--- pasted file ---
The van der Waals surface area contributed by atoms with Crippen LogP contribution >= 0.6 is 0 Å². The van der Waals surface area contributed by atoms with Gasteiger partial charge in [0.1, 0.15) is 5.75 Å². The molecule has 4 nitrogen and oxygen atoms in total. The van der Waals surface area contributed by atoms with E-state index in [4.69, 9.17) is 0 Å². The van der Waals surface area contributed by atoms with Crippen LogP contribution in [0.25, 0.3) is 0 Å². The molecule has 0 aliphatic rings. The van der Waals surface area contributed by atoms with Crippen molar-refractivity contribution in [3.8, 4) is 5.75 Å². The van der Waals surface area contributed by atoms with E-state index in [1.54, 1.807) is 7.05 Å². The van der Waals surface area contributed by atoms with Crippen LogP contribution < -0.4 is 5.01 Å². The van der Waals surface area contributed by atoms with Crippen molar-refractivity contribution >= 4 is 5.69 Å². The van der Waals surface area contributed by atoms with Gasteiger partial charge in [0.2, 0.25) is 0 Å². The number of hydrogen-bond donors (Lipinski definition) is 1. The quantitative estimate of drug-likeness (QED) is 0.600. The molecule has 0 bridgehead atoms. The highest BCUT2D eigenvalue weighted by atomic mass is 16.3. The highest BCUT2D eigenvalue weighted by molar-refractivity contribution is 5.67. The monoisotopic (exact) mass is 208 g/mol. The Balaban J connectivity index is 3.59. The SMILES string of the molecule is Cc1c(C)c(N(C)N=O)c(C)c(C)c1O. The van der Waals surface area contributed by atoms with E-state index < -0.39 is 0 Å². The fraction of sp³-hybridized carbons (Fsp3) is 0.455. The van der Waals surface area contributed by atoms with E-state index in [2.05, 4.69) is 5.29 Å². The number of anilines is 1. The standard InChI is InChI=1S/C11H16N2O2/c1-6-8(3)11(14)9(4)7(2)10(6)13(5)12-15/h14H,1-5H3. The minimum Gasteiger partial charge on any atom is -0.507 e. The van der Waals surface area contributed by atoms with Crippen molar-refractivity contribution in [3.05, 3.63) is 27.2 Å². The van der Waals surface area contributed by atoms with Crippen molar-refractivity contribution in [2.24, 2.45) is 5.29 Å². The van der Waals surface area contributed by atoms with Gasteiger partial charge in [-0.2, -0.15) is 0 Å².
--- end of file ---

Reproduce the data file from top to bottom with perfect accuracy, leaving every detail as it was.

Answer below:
The van der Waals surface area contributed by atoms with Crippen LogP contribution >= 0.6 is 0 Å². The van der Waals surface area contributed by atoms with Gasteiger partial charge in [0.1, 0.15) is 5.75 Å². The molecule has 4 nitrogen and oxygen atoms in total. The van der Waals surface area contributed by atoms with E-state index in [4.69, 9.17) is 0 Å². The van der Waals surface area contributed by atoms with Crippen LogP contribution in [0.25, 0.3) is 0 Å². The molecule has 0 aliphatic rings. The van der Waals surface area contributed by atoms with Crippen molar-refractivity contribution in [3.8, 4) is 5.75 Å². The van der Waals surface area contributed by atoms with E-state index in [1.54, 1.807) is 7.05 Å². The van der Waals surface area contributed by atoms with Crippen LogP contribution < -0.4 is 5.01 Å². The van der Waals surface area contributed by atoms with Crippen molar-refractivity contribution >= 4 is 5.69 Å². The van der Waals surface area contributed by atoms with Gasteiger partial charge in [0.2, 0.25) is 0 Å². The number of hydrogen-bond donors (Lipinski definition) is 1. The quantitative estimate of drug-likeness (QED) is 0.600. The molecule has 0 bridgehead atoms. The highest BCUT2D eigenvalue weighted by atomic mass is 16.3. The highest BCUT2D eigenvalue weighted by molar-refractivity contribution is 5.67. The monoisotopic (exact) mass is 208 g/mol. The Balaban J connectivity index is 3.59. The SMILES string of the molecule is Cc1c(C)c(N(C)N=O)c(C)c(C)c1O. The van der Waals surface area contributed by atoms with E-state index < -0.39 is 0 Å². The fraction of sp³-hybridized carbons (Fsp3) is 0.455. The van der Waals surface area contributed by atoms with E-state index in [2.05, 4.69) is 5.29 Å². The number of anilines is 1. The standard InChI is InChI=1S/C11H16N2O2/c1-6-8(3)11(14)9(4)7(2)10(6)13(5)12-15/h14H,1-5H3. The minimum Gasteiger partial charge on any atom is -0.507 e. The van der Waals surface area contributed by atoms with Crippen molar-refractivity contribution in [3.05, 3.63) is 27.2 Å². The van der Waals surface area contributed by atoms with Crippen molar-refractivity contribution in [2.24, 2.45) is 5.29 Å². The van der Waals surface area contributed by atoms with Gasteiger partial charge in [-0.2, -0.15) is 0 Å².